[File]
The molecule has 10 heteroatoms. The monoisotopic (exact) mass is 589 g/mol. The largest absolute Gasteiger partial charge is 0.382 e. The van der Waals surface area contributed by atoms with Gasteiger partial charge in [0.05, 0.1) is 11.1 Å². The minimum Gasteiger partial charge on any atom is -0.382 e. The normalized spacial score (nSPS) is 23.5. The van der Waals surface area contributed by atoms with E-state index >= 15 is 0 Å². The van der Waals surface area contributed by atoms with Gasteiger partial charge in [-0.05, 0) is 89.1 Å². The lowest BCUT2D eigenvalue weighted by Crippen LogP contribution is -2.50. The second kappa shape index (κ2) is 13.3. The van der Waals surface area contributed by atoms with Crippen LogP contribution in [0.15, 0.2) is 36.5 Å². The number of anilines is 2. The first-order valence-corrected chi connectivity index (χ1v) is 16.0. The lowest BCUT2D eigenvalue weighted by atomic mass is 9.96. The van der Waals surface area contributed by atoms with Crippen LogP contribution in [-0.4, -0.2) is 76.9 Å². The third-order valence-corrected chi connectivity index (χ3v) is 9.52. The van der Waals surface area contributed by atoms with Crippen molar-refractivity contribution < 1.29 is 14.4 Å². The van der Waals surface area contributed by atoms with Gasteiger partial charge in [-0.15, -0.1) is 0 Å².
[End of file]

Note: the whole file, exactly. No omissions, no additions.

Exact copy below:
The molecule has 10 heteroatoms. The monoisotopic (exact) mass is 589 g/mol. The largest absolute Gasteiger partial charge is 0.382 e. The van der Waals surface area contributed by atoms with Gasteiger partial charge in [0.05, 0.1) is 11.1 Å². The minimum Gasteiger partial charge on any atom is -0.382 e. The normalized spacial score (nSPS) is 23.5. The van der Waals surface area contributed by atoms with E-state index >= 15 is 0 Å². The van der Waals surface area contributed by atoms with Gasteiger partial charge in [-0.05, 0) is 89.1 Å². The lowest BCUT2D eigenvalue weighted by Crippen LogP contribution is -2.50. The second kappa shape index (κ2) is 13.3. The van der Waals surface area contributed by atoms with Crippen LogP contribution in [0.15, 0.2) is 36.5 Å². The number of anilines is 2. The first-order valence-corrected chi connectivity index (χ1v) is 16.0. The lowest BCUT2D eigenvalue weighted by atomic mass is 9.96. The van der Waals surface area contributed by atoms with Crippen LogP contribution in [-0.4, -0.2) is 76.9 Å². The third-order valence-corrected chi connectivity index (χ3v) is 9.52. The van der Waals surface area contributed by atoms with Crippen molar-refractivity contribution < 1.29 is 14.4 Å². The van der Waals surface area contributed by atoms with Gasteiger partial charge in [-0.15, -0.1) is 0 Å².